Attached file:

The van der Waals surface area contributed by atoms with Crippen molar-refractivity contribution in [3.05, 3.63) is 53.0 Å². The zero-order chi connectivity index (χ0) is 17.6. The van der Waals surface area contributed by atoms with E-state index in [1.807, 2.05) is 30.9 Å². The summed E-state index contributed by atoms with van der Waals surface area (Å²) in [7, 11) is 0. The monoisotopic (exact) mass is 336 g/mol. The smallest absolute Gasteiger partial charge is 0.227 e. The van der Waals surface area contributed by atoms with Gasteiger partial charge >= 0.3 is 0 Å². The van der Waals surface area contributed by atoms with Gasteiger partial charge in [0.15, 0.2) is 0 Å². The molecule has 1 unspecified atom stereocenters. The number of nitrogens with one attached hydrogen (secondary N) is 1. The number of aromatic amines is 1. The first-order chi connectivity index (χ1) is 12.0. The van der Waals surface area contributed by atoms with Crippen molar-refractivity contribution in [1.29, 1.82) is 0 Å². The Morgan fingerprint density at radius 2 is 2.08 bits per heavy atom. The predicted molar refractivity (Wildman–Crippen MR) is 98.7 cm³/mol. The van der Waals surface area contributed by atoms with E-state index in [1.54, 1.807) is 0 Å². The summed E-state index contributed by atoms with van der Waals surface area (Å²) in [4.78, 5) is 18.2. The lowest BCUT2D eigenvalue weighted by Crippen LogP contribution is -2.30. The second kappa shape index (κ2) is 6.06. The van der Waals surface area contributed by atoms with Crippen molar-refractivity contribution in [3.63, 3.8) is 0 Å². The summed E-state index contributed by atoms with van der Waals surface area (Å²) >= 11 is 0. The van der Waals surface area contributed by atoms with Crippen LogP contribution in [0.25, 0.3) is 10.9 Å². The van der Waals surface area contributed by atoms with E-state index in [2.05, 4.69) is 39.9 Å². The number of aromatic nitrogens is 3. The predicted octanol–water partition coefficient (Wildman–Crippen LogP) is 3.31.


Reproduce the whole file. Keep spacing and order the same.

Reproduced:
The van der Waals surface area contributed by atoms with Crippen molar-refractivity contribution in [3.05, 3.63) is 53.0 Å². The zero-order chi connectivity index (χ0) is 17.6. The van der Waals surface area contributed by atoms with E-state index in [1.807, 2.05) is 30.9 Å². The summed E-state index contributed by atoms with van der Waals surface area (Å²) in [7, 11) is 0. The monoisotopic (exact) mass is 336 g/mol. The smallest absolute Gasteiger partial charge is 0.227 e. The van der Waals surface area contributed by atoms with Gasteiger partial charge >= 0.3 is 0 Å². The van der Waals surface area contributed by atoms with Gasteiger partial charge in [0.15, 0.2) is 0 Å². The molecule has 1 unspecified atom stereocenters. The number of nitrogens with one attached hydrogen (secondary N) is 1. The number of aromatic amines is 1. The first-order chi connectivity index (χ1) is 12.0. The van der Waals surface area contributed by atoms with Crippen molar-refractivity contribution in [1.29, 1.82) is 0 Å². The Morgan fingerprint density at radius 2 is 2.08 bits per heavy atom. The predicted molar refractivity (Wildman–Crippen MR) is 98.7 cm³/mol. The van der Waals surface area contributed by atoms with E-state index in [1.54, 1.807) is 0 Å². The summed E-state index contributed by atoms with van der Waals surface area (Å²) in [4.78, 5) is 18.2. The lowest BCUT2D eigenvalue weighted by Crippen LogP contribution is -2.30. The second kappa shape index (κ2) is 6.06. The van der Waals surface area contributed by atoms with Crippen molar-refractivity contribution in [3.63, 3.8) is 0 Å². The summed E-state index contributed by atoms with van der Waals surface area (Å²) >= 11 is 0. The van der Waals surface area contributed by atoms with Crippen LogP contribution in [0.25, 0.3) is 10.9 Å². The van der Waals surface area contributed by atoms with E-state index in [2.05, 4.69) is 39.9 Å². The number of aromatic nitrogens is 3. The predicted octanol–water partition coefficient (Wildman–Crippen LogP) is 3.31.